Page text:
Tessa Frank, a 24-year-old graduate student, shimmies her shoulders and takes a swig from her Starbucks cup and exclaims, “Oh, I’ve been waiting for this!” She giggles, wipes the foam from her upper lip and explains that she has been in England for the past year and unfortunately for the Brits, they do not have the infamous pumpkin spice latte. She takes another sip and turns her attention back to the topic at hand.
“Ketamine is my miracle drug,” she states with a straight face and focused demeanor.
A man carrying a motorcycle helmet hears her statement, raises his eyebrows and snickers.
This is a usual reaction when someone mentions ketamine; especially among those who have recreationally experimented with the powdered form of the drug. However, most users remain unaware that the dissociative substance has been relevant in the medical world since the ‘70s as a battlefield and pediatric anesthetic. The nasal abuse of ketamine did not begin until almost the ‘80s.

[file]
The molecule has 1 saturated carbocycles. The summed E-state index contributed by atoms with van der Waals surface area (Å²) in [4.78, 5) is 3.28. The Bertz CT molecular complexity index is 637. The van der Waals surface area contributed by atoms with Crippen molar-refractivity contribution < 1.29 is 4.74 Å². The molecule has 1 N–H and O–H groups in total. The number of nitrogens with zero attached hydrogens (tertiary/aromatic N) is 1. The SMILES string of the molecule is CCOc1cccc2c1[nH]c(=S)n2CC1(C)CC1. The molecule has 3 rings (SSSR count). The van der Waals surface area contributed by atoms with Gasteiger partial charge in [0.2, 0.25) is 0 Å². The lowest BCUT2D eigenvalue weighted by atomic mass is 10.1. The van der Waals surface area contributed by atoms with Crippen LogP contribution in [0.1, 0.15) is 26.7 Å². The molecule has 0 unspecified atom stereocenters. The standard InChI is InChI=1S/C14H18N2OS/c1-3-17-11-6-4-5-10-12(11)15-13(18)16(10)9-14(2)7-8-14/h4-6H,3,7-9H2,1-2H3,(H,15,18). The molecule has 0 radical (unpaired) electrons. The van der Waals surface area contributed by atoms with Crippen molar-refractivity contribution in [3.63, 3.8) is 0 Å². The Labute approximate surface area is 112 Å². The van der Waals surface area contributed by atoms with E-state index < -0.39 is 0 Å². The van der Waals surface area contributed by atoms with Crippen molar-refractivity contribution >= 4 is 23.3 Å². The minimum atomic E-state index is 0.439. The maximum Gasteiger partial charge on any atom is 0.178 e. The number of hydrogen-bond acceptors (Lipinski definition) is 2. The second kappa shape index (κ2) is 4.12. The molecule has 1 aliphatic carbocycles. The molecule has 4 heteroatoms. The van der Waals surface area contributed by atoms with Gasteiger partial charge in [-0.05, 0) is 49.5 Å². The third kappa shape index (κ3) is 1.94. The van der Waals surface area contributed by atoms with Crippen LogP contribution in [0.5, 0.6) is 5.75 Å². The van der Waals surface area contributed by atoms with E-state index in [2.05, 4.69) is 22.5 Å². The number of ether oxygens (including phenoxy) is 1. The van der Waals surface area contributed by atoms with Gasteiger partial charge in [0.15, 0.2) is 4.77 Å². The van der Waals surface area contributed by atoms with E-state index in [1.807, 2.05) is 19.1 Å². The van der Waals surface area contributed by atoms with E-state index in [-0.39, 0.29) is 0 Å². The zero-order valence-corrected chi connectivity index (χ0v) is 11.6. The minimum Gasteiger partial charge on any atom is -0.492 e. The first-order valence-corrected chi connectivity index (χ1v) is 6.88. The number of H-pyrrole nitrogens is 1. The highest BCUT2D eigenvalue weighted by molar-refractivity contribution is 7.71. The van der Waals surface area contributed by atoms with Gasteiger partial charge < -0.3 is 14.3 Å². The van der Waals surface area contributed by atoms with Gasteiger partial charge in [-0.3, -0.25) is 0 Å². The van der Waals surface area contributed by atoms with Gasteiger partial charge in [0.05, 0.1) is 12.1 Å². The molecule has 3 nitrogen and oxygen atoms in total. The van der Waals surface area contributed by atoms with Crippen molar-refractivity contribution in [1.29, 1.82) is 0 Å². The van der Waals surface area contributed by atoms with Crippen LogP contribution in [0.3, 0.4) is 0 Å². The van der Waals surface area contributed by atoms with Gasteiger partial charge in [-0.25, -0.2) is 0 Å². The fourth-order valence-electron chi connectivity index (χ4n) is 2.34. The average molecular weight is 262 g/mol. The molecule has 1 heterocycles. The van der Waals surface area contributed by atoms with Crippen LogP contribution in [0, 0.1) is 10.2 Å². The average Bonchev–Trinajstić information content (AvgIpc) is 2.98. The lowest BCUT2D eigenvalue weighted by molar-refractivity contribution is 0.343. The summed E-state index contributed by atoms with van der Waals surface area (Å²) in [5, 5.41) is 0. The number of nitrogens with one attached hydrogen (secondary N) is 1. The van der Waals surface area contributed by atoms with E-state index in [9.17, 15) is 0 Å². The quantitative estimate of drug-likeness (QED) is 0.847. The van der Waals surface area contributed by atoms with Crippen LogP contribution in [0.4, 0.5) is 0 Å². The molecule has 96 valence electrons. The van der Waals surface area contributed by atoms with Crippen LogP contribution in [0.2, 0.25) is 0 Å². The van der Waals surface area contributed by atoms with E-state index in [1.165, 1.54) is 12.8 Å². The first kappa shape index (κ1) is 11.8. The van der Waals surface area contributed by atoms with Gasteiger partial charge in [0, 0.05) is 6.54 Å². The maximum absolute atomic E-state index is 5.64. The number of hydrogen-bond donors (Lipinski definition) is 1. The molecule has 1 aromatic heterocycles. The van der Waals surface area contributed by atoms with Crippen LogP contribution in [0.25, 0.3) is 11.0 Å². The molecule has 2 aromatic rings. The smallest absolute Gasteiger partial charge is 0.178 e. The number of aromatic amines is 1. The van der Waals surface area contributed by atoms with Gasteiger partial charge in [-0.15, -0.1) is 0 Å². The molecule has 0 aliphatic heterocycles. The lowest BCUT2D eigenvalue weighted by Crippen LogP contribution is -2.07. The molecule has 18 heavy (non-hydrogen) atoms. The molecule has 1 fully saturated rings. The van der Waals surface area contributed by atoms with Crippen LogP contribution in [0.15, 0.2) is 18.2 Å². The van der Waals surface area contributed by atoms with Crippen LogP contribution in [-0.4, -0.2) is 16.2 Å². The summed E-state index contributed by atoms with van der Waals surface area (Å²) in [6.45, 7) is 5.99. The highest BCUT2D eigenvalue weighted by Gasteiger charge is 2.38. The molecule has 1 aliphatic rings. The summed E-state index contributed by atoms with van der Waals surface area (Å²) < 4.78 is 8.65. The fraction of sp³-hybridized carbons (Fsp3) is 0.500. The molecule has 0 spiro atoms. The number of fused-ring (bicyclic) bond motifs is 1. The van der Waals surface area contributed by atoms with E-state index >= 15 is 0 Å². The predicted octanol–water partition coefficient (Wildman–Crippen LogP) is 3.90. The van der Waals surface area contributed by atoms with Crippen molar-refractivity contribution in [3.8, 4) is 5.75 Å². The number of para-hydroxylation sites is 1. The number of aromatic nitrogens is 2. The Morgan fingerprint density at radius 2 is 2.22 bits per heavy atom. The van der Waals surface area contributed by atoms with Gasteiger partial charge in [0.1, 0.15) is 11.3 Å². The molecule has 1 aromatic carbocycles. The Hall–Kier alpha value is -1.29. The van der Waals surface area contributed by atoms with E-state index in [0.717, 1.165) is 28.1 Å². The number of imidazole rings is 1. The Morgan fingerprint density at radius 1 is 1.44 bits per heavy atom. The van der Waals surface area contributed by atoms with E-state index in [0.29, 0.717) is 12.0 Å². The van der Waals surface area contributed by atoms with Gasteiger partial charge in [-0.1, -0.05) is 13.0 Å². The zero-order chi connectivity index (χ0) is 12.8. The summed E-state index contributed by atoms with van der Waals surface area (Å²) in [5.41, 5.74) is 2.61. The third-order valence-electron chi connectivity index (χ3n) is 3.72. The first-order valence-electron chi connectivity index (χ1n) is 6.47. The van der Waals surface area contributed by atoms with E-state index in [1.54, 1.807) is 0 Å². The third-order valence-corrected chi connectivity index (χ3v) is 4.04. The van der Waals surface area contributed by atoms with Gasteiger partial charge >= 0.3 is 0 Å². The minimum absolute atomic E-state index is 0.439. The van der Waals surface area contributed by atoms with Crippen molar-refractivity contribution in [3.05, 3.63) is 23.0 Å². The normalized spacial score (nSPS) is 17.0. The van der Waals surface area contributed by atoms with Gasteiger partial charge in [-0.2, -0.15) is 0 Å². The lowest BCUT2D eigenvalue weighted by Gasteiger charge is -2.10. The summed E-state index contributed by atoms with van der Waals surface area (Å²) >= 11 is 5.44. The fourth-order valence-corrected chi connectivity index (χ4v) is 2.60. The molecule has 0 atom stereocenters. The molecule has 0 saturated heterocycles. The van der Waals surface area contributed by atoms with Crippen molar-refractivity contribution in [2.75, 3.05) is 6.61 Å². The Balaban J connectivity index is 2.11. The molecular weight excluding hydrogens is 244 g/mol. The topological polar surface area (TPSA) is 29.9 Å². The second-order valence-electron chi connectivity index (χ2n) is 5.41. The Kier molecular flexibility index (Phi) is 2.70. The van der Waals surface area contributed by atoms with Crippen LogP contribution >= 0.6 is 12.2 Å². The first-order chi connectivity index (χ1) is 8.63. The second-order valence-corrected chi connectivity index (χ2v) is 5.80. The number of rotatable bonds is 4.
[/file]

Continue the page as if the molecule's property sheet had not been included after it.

For individuals like Frank, ketamine is more than a party drug or an anesthetic.
As a teenager, Frank tore her calf muscle playing soccer. From there, needle-like pain spread rapidly throughout her body. Soon after, she was diagnosed with Complex Regional Pain Syndrome, a horrifically painful muscle condition that causes prolonged cramping and debilitation of limbs. At her worst her right arm was constantly seizing, causing her hand to stick in a claw position with her arm pressed tightly against her body.
“I used to call it my alien arm,” said Frank, nearly upending her latte while demonstrating her newly developed range of motion.
After extensive research, she received her first ketamine infusion at 17. For three days she spent four hours with a concoction of fentanyl, to help her sleep and a continuous intravenous flow of ketamine pushed into her system. After the three day, inpatient experience, Frank had full control over her limbs for the first time in 13 months.
Frank still uses infusions several times a year and a ketamine nasal spray every eight hours to combat her chronic pain.
“From my perspective it’s really great because I don’t have to use opioids for pain,” said Frank, a subtle English accent gracefully permeating her delicate voice.